The largest film academy in the Czech Republic is to open a new specialised computer room for students of game design. The team of teachers will include faculty members from the Game Studies programme and students will undergo training in development teams. The two-year master’s programme is scheduled to get under way next year, while a bachelor’s programme may be added later.
The date for the first-ever entrance exam is yet to be set although Helena Bendová, the supervisor of the new Computer Game Design study programme, has already received e-mails from dozens of potential applicants. New study programme at Film and TV School of Academy of Performing Arts in Prague is planning to accept seven students in the programme’s opening year. The programme will teach students to think about games in different contexts ranging from game history through psychology to politics. “Game designers do not need programming or drawing skills; their job is to create the overall game experience,” says Helena Bendová.
This will be the first study programme of its kind in the Czech Republic. Why is it being opened at FAMU and not elsewhere?
We are opening it because it’s in demand, both from game development companies that need professional and talented game designers and from potential students. The current generation grew up playing computer games and often see them as an expressive medium in their own right, which can offer entertainment as well as a more complex, artistic experience. However, they currently have very limited study options at the higher education level if they decide to pursue game design in the Czech Republic. Another reason for opening this programme was that we saw the interest in computer games from our current students.
I would assume that a programme of this kind would open at an IT-focused university rather than at FAMU, whose primary focus is film-making.
Computer games often require the same or similar expertise as films. Sound mixers, animators, screenwriters, documentarians, producers, and other professions involved in film-making can also work in game development. However, games also have their specificities. You have to learn how to work with interactivity, game mechanics, and the history of computer game development. The new programme in game design should produce qualified game designers while also enabling other FAMU students to participate in game development and gain an insight into their creation and underlying principles.
How attractive do you think the new programme will be for students? After all, you do not need a degree to design games and there are many designers who don’t have one.
We think that there will be a lot of interest in the new programme. The date for the entrance exam hasn’t been set yet and I have already received e-mails with questions from dozens of potential applicants. I have taught several courses on computer games at FAMU and I know that there are students at various FAMU departments who would like to enrol in the Game Design master’s programme after graduation. However, we also expect applicants from other universities. As I have already said, this will be the first study programme in the Czech Republic with this particular focus. The closest counterpart is probably the Studio of Animation and Interactive Art at the University of West Bohemia in Plzeň but, as far as I know, they don’t focus exclusively on computer games and applicants must be talented in the visual arts, which won’t be required from our applicants.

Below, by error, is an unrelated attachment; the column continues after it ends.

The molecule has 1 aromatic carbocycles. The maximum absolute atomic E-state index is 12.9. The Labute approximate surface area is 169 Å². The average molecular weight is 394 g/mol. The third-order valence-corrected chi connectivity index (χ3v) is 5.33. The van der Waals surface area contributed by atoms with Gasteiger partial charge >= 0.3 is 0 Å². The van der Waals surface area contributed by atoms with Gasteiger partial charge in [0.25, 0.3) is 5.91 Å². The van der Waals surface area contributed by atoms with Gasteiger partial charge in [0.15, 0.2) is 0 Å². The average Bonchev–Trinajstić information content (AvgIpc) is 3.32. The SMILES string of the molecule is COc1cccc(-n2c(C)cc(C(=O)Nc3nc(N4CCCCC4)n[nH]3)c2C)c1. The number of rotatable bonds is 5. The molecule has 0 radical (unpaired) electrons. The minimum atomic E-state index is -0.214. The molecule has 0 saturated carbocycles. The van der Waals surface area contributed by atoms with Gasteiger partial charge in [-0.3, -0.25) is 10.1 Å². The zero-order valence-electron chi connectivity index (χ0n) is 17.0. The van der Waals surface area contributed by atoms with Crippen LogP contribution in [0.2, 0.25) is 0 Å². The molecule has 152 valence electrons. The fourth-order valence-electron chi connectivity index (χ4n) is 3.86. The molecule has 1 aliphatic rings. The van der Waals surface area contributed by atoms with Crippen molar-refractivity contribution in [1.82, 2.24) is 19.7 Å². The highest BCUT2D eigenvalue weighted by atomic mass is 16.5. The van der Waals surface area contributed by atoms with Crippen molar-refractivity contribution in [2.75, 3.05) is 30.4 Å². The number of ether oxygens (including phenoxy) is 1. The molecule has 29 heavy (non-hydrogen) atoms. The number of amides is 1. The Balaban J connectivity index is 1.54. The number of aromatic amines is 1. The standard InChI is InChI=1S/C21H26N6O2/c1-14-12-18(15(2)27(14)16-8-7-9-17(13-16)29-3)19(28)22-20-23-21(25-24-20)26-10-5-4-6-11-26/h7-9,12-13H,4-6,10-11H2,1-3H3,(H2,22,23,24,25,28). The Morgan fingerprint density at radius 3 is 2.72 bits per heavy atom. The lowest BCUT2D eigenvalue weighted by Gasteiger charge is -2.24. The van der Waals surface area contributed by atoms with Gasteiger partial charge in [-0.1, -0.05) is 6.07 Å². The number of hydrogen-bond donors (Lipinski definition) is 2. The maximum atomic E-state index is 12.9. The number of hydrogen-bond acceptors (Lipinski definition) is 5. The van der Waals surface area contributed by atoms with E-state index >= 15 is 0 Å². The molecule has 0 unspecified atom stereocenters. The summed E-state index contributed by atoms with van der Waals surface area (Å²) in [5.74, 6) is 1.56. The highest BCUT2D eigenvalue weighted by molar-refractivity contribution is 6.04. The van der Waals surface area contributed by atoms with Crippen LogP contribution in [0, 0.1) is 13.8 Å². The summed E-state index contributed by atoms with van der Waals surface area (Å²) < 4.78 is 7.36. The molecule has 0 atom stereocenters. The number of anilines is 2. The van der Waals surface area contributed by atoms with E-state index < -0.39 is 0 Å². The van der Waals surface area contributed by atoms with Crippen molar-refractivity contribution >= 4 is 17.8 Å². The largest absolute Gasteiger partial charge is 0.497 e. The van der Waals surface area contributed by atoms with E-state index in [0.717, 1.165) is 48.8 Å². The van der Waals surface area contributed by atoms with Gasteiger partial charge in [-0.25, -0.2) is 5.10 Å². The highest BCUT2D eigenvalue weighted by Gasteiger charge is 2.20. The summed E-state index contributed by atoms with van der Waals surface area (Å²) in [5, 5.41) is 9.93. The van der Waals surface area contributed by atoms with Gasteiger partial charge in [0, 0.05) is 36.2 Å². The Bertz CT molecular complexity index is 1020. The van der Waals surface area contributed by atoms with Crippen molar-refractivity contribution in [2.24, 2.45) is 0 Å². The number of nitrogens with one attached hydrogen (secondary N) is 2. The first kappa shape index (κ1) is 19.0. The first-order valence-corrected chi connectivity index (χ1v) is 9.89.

What will be your admission criteria and what form will the entrance exam take?
As is usual at FAMU, the entrance exam will consist of two rounds. For the first round, students will submit samples of their creative work – these can be games, but also short stories, animations, films, etc. – together with two set tasks as a part of the talent exam. Specifically, we will ask them for a short description of a narrative game for mobile phones and a video presentation of another game they would like to create in the future. We will then select around twenty applicants for the second round. This will be a personal interview where we will ask them about their ideas and experience, what they are hoping to gain from the study programme and what they like about games. We would like to select creative students with original thinking, who will be passionate about creating games and good team workers.
How many students are you planning to accept in your first year?
We are planning to have seven students in our opening first year, which will start next year.
Why have you decided to only open a master’s programme and not a bachelor’s programme?
A game designer must have some degree of insight into several other professions and must be able to communicate and work with animators, production sound mixers, programmers, etc. At the same time, they are responsible for the overall game design, the game world, plot, and game mechanics. It is a demanding position and previous experience from other fields is therefore very helpful. If the master’s study programme turns out well, we are considering opening a bachelor’s programme as well, but only after a couple of years.